Dock on Oregon Coast is from Japanese Tsunami: Dangers Exist
(Newport, Oregon) – A derelict dock found washed ashore on the central Oregon coast has been determined to be from Japan, and part of the debris field on its way to the U.S. after the 2011 tsunami. (Dock photos courtesy Oregon State Parks and Recreation).
There are numerous questions about how it will be disposed of, whether this means the floodgate has opened up on more debris, and numerous other possible issues. One thing is certain, however: the public needs to stay off of the dock for a variety of safety reasons.
The dock was spotted moving offshore from Newport on Monday, and later on Tuesday it had come ashore at Agate Beach, just on the southern side of Yaquina Head.
Earlier today, state officials discovered through the Japanese consulate that the metal plaque on the dock shows it was owned by Aomori Prefecture in the northern Japanese port town of Misawa. The object was torn loose from there by the tsunami in March of 2011. The Japanese consulate in Portland also confirmed it was one of four docks in that town that were torn loose, and there now exists the distinct possibility more could wash up on the Oregon coast or elsewhere in the western U.S.
“The dock itself is very large and heavy: 7 feet tall, 19 feet wide and 66 feet long,” said Oregon State Parks (OPRD) in a press release. “It is made primarily of concrete and metal, but is clearly designed to float. Because of its size and the chance it could continue to settle or be moved by wave action, state park staff are posting warning tape and signs instructing the public to stay off the structure.”
Now the biggest immediate concerns are the dangers it poses. Although Agate Beach is completely open to the public, OPRD is urging people to stay off the dock. Many photographs of the object have shown it clear of the surf and open to up-close examination. However, aerial footage from TV stations shows how dangerous this structure can really be after the tides have enveloped it once again.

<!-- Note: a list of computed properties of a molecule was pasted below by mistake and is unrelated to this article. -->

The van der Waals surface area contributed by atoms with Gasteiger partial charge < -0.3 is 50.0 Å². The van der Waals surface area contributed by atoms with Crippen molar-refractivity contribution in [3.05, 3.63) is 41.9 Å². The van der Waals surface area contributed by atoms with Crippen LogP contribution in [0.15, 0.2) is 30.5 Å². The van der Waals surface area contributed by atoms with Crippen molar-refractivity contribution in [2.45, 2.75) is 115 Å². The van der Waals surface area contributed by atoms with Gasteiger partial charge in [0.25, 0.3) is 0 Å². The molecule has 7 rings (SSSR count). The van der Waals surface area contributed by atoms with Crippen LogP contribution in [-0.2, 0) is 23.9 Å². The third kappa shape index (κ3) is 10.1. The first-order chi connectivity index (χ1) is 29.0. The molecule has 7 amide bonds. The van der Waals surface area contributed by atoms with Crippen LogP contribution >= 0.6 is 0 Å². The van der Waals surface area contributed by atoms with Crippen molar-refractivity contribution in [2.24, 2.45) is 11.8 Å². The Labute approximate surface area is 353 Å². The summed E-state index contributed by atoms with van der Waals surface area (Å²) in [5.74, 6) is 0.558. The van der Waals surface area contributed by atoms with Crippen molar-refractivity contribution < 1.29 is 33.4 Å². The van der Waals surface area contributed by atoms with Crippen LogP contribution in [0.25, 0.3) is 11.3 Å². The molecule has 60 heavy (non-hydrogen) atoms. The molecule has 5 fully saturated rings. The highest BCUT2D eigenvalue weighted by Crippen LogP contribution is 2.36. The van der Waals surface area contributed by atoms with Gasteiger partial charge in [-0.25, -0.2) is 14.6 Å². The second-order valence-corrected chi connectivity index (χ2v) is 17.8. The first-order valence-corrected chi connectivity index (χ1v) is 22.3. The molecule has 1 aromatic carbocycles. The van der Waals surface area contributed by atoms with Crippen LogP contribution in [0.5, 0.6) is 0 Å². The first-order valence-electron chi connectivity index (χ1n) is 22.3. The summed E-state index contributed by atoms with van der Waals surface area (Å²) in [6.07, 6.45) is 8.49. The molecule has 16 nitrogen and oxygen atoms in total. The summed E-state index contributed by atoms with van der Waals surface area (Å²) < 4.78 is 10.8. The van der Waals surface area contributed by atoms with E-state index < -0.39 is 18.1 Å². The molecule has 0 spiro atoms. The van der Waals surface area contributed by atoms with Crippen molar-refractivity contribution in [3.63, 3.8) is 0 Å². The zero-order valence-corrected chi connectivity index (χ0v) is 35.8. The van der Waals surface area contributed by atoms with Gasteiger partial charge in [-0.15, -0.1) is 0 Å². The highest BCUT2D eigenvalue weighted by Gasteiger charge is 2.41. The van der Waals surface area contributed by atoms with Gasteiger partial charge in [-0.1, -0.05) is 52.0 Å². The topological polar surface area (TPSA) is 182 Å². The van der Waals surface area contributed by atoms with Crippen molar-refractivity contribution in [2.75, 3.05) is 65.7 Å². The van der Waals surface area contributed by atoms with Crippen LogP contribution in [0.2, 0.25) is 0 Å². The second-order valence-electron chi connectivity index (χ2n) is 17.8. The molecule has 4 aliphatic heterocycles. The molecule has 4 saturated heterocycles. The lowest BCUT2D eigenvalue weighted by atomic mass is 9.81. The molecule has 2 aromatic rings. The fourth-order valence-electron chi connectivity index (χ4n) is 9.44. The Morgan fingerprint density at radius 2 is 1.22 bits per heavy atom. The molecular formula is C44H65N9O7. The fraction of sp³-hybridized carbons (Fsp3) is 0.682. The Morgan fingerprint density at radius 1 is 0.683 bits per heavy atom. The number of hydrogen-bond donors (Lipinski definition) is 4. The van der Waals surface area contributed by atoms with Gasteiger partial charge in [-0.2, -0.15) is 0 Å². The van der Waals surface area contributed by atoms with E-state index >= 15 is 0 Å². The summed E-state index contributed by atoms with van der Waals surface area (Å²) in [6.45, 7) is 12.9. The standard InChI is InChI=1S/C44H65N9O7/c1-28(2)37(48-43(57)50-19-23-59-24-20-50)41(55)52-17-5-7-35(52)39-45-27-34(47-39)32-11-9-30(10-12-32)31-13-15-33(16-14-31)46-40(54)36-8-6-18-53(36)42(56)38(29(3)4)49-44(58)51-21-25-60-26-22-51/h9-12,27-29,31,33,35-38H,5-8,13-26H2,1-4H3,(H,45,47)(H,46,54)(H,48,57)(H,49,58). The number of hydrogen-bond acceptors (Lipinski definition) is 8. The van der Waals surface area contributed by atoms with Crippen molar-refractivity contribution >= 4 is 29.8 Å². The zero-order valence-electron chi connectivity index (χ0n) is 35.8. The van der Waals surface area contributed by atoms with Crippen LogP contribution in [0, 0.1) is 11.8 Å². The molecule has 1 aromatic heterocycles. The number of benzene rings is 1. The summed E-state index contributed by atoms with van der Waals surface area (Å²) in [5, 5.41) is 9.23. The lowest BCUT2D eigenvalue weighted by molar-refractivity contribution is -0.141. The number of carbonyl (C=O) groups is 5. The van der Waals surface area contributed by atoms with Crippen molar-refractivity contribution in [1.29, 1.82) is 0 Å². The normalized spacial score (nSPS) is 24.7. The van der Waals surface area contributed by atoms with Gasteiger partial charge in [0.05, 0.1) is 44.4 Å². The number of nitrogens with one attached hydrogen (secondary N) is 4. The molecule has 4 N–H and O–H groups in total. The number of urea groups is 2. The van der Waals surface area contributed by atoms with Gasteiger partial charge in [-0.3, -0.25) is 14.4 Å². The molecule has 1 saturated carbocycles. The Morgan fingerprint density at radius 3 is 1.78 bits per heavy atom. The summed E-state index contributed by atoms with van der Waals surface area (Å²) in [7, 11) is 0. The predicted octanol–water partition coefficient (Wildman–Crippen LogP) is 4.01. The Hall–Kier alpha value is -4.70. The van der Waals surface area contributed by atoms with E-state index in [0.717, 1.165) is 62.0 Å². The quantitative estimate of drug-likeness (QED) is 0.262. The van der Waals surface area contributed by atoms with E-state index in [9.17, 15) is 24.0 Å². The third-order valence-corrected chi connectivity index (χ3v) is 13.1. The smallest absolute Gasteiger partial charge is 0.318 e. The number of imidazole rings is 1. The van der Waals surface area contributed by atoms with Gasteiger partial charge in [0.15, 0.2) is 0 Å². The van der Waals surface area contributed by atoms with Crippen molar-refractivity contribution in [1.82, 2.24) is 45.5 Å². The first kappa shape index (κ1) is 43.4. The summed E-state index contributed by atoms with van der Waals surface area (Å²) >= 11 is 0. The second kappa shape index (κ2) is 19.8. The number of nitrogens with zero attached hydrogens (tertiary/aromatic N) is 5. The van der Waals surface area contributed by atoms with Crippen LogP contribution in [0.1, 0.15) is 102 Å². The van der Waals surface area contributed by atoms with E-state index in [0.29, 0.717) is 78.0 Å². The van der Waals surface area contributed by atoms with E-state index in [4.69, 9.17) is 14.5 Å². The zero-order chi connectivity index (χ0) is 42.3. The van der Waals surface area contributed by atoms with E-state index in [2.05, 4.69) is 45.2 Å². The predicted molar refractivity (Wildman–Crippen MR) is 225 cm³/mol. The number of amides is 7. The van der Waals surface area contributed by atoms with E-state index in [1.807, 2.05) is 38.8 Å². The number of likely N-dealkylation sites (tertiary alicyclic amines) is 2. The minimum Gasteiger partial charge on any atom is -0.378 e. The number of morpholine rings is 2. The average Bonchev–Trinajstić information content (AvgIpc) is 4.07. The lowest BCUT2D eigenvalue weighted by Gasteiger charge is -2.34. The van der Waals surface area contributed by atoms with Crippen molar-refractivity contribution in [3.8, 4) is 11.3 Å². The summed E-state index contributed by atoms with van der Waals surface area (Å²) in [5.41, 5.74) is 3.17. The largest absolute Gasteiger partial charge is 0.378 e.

Chris Havel, spokesman for OPRD, said the safest viewing is at low tide. He offered other warnings.
“Please don't climb on, or try to dig beneath, the dock,” Havel said. “Just not safe to do that. Keep on eye on your kids anytime you're near the ocean.”
Oregon Department of Fish and Wildlife (ODFW) and other state agencies are also concerned about the possibility of invasive species, as plenty of sea life native to Japan was discovered on the object.
State officials also initially tested the dock for radiation but turned up no evidence.
Havel pointed out traffic congestion is likely in the area, although that hasn't been a major factor yet.
“Rather than park along the road, use the paved parking on the east side of the road,” Havel said. “There's a tunnel beneath the road. Use it, then turn left to walk to the beach access trailhead, and then head north 1/4 mile to the site.”
Look for the signs to Agate Beach State Park near the entrance to Yaquina Head.
Locals are expecting a deluge of visitors, however, with national and international coverage literally exploding today.
So far today that hasn't occurred, according to Sandy Sprinkle, manager of Starfish Point in Newport. Her building overlooks the dock.
“Just a few people here and there,” Sprinkle said. “Nothing major yet.”
Disposing of the dock will also be a major issue. Demolishing or dismantling the dock is one idea, but one expert pointed out that could take thousands of dollars. Other possibilities include towing it back out to sea and sinking it somehow.
Oregon Coast Beach Connection will feature another story on the implications of this dock washing ashore, including possible costs and other impact of tsunami debris.
More photos of Agate Beach below:
Keywords: tsunami, Japan, Pacific City, Cannon Beach, Yachats, Depoe Bay, Newport, Lincoln City, Oceanside, Astoria, Oregon coast, science.
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